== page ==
The US Air Force has received its first F-15EX fighter jet from Boeing and will soon begin testing the hypersonic-capable aircraft in Florida, Col. Sean Dorey said in a press release.
“With its large weapons capacity, digital backbone, and open architecture, the F-15EX will be a key element of our tactical fighter fleet and complement 5th-generation assets. In addition, it’s capable of carrying hypersonic weapons, giving it a niche role in future near-peer conflicts,” Dorey said on Thursday.
Boeing’s St. Louis facility delivered the aircraft on March 10 and the Air Force will begin testing it at Eglin Air Force Base in Florida, the release said.
A second F-15EX will arrive at Eglin Air Force Base by the end of April 2021, before six more are delivered in the fiscal year 2023, the release also said.
The Air Force plans to acquire 144 F-15EXs as part of a broader effort to replace its aging F-15 fleet, the release added.
In July, the US Air Force and Boeing signed a $1.2 billion contract to build the first eight jets capable of carrying more weapons than any other fighter in its class and launching hypersonic weapons weighing up to 7,000 pounds [3.5 tonnes].
Meanwhile, the US Air Force has designated the First Air Force which has served North American Aerospace Command (NORAD) to be the future air component of the new Space Command that was set up last year, the Air Force News Service (AFNS) said in a report.
“The US Air Force has named First Air Force as the future air component to US Space Command,” the report said on Thursday. “First Air Force will continue to provide uninterrupted air component support to North American Aerospace Defense Command and US Northern Command while also exercising command and control over Air Force forces supporting US Space Command.”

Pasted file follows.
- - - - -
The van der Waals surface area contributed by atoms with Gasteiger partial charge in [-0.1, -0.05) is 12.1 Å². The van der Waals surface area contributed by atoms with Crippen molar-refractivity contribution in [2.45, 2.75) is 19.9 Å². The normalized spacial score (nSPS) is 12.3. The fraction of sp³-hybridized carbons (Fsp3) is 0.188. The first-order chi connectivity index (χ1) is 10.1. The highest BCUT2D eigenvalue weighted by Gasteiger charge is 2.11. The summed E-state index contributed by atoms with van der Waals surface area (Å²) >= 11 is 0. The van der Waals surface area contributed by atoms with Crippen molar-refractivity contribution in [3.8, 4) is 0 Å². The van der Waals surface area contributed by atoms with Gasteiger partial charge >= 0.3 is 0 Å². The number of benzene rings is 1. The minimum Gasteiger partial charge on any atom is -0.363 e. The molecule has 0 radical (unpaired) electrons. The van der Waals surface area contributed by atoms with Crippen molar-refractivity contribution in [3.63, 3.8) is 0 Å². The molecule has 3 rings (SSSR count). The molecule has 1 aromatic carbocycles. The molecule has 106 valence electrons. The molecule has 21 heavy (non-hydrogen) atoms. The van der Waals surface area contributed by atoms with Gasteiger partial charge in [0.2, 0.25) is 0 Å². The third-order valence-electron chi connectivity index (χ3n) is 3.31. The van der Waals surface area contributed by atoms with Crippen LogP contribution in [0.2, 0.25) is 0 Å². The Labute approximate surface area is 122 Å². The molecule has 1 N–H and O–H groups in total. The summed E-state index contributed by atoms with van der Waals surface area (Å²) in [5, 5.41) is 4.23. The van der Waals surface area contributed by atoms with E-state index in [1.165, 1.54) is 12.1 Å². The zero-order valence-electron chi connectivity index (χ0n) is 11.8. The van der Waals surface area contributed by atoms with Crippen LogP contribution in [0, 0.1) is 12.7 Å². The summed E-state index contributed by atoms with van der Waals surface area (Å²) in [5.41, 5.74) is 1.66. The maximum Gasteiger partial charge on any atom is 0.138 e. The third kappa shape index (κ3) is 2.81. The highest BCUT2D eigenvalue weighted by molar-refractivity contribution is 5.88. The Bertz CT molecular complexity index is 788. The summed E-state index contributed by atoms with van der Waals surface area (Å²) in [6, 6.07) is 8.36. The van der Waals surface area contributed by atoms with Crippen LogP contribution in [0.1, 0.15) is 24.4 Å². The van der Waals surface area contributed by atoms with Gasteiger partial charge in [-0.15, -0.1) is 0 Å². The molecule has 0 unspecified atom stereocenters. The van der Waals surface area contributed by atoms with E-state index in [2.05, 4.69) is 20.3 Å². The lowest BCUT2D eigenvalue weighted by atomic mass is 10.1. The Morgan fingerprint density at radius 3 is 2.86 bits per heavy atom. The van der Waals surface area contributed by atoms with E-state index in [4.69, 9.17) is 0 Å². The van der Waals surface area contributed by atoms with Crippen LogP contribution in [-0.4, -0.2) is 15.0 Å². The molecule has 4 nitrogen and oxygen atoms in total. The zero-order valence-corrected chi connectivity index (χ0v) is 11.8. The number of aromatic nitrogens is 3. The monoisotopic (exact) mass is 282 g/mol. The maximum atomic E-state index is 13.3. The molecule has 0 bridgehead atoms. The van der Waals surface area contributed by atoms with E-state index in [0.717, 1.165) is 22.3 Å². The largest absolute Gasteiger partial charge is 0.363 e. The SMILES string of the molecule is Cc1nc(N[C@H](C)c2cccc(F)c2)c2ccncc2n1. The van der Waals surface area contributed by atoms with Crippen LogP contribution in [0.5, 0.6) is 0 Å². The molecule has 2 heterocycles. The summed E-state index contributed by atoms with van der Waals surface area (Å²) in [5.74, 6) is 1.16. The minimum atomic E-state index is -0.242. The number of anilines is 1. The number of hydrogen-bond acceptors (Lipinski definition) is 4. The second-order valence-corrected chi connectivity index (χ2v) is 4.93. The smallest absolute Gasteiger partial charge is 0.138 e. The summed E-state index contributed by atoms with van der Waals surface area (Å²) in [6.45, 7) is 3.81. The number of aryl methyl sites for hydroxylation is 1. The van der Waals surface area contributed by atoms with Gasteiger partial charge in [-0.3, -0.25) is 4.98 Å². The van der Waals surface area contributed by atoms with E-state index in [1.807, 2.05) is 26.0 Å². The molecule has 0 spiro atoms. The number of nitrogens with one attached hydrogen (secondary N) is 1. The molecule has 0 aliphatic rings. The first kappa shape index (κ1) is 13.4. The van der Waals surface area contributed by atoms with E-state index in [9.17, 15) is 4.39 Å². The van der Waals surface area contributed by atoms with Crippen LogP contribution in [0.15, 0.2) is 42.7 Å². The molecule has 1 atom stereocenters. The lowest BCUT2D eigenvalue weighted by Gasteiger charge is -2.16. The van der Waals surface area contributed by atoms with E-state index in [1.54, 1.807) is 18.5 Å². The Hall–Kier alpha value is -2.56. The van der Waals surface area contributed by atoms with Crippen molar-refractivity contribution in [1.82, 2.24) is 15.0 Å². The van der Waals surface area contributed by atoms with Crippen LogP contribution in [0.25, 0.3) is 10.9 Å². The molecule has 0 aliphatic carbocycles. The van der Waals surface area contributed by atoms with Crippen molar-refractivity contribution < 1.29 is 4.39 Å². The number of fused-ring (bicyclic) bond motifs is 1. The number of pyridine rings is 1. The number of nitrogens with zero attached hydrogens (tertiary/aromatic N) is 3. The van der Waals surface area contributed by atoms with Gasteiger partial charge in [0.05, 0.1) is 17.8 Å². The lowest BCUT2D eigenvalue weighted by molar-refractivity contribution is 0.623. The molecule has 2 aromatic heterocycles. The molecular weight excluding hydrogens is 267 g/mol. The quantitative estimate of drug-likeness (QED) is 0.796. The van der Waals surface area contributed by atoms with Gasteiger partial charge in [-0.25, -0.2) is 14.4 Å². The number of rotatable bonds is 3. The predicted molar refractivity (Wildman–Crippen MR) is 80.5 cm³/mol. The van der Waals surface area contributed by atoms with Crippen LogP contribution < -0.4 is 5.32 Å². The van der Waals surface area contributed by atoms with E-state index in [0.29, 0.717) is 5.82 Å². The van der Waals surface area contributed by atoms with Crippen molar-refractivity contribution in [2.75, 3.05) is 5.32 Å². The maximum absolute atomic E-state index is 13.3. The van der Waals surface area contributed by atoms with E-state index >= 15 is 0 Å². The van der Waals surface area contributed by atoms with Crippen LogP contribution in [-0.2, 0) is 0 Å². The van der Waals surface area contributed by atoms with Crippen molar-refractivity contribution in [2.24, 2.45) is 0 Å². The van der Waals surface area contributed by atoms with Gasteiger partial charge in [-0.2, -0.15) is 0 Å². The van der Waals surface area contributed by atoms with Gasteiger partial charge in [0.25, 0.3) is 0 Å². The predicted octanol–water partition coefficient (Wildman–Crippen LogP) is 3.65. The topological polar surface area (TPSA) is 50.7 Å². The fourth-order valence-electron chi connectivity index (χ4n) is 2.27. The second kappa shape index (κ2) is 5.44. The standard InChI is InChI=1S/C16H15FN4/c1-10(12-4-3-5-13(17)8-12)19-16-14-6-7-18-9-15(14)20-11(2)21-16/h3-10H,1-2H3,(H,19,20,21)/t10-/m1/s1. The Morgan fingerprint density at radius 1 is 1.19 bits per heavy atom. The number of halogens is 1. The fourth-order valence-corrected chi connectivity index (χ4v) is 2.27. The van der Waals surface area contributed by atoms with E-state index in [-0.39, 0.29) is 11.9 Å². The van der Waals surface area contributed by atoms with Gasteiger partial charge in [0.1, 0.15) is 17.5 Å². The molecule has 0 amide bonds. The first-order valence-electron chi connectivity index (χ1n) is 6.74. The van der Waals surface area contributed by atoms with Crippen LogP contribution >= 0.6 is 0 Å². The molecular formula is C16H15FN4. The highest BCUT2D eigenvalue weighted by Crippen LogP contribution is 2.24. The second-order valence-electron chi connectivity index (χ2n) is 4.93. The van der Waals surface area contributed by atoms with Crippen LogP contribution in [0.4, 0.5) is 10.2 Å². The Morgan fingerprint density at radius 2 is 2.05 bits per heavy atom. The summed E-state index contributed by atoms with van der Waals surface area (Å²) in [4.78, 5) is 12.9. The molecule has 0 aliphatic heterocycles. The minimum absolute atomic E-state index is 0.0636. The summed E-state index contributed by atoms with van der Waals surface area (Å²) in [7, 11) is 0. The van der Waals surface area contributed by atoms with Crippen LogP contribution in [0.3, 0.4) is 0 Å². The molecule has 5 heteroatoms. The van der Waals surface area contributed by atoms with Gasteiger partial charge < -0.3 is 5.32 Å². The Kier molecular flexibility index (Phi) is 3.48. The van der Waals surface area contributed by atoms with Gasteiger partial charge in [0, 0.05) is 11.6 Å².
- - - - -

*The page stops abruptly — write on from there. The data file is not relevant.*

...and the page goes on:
Implementation of the move is still in its early development phases as Air Combat Command plans how to organize, train and equip First Air Force for this new role, the report said. The new air component is currently expected to achieve initial operating capability by the end of the calendar year 2021, it added.
“First Air Force was the natural choice to serve as [an] Air Force component to US Space Command. In this new role, First Air Force will be better able to identify and address gaps and seams when integrating spacepower into the support of the homeland defense mission,” Air Force Chief of Staff Gen. Charles Brown said in the report.
The move would also inform efforts to better fuse space operations into air operations centers around the globe, Brown added.